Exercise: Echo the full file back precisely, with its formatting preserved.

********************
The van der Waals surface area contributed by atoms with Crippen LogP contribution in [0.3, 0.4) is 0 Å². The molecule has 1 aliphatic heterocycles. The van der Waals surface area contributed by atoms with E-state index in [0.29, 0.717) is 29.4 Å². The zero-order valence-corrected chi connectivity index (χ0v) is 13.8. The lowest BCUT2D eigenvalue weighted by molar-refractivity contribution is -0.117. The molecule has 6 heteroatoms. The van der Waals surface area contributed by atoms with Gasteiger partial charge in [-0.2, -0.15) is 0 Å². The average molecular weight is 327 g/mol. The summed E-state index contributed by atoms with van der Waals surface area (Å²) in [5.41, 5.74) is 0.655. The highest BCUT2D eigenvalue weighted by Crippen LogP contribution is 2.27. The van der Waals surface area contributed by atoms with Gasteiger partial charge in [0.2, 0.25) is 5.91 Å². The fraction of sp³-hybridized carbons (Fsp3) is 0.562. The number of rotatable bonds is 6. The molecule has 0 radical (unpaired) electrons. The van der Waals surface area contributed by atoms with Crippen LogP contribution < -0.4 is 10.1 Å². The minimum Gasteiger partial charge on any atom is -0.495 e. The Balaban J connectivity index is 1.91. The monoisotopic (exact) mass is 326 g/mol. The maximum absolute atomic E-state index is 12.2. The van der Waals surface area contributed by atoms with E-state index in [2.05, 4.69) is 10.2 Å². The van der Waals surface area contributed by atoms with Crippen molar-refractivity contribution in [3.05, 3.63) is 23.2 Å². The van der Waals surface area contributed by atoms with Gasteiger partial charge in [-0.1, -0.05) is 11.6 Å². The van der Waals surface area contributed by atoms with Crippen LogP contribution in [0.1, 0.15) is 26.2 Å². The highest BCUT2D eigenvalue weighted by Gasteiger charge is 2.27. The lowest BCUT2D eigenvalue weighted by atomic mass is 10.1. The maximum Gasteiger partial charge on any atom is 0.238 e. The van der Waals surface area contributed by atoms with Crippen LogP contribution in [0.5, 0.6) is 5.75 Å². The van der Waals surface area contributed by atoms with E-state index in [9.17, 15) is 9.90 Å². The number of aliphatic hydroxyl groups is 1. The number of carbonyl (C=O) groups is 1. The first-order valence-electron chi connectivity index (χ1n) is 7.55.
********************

The van der Waals surface area contributed by atoms with Crippen LogP contribution in [0.3, 0.4) is 0 Å². The molecule has 1 aliphatic heterocycles. The van der Waals surface area contributed by atoms with E-state index in [0.29, 0.717) is 29.4 Å². The zero-order valence-corrected chi connectivity index (χ0v) is 13.8. The lowest BCUT2D eigenvalue weighted by molar-refractivity contribution is -0.117. The molecule has 6 heteroatoms. The van der Waals surface area contributed by atoms with Gasteiger partial charge in [-0.2, -0.15) is 0 Å². The average molecular weight is 327 g/mol. The summed E-state index contributed by atoms with van der Waals surface area (Å²) in [5.41, 5.74) is 0.655. The highest BCUT2D eigenvalue weighted by Crippen LogP contribution is 2.27. The van der Waals surface area contributed by atoms with Gasteiger partial charge in [0.2, 0.25) is 5.91 Å². The fraction of sp³-hybridized carbons (Fsp3) is 0.562. The number of rotatable bonds is 6. The molecule has 0 radical (unpaired) electrons. The van der Waals surface area contributed by atoms with Crippen LogP contribution < -0.4 is 10.1 Å². The minimum Gasteiger partial charge on any atom is -0.495 e. The Balaban J connectivity index is 1.91. The monoisotopic (exact) mass is 326 g/mol. The maximum absolute atomic E-state index is 12.2. The van der Waals surface area contributed by atoms with E-state index in [2.05, 4.69) is 10.2 Å². The van der Waals surface area contributed by atoms with Crippen molar-refractivity contribution in [3.05, 3.63) is 23.2 Å². The van der Waals surface area contributed by atoms with Gasteiger partial charge in [-0.1, -0.05) is 11.6 Å². The van der Waals surface area contributed by atoms with Crippen LogP contribution in [0.1, 0.15) is 26.2 Å². The highest BCUT2D eigenvalue weighted by Gasteiger charge is 2.27. The lowest BCUT2D eigenvalue weighted by atomic mass is 10.1. The maximum Gasteiger partial charge on any atom is 0.238 e. The van der Waals surface area contributed by atoms with Crippen LogP contribution in [0.5, 0.6) is 5.75 Å². The van der Waals surface area contributed by atoms with E-state index in [9.17, 15) is 9.90 Å². The number of aliphatic hydroxyl groups is 1. The number of carbonyl (C=O) groups is 1. The first-order valence-electron chi connectivity index (χ1n) is 7.55.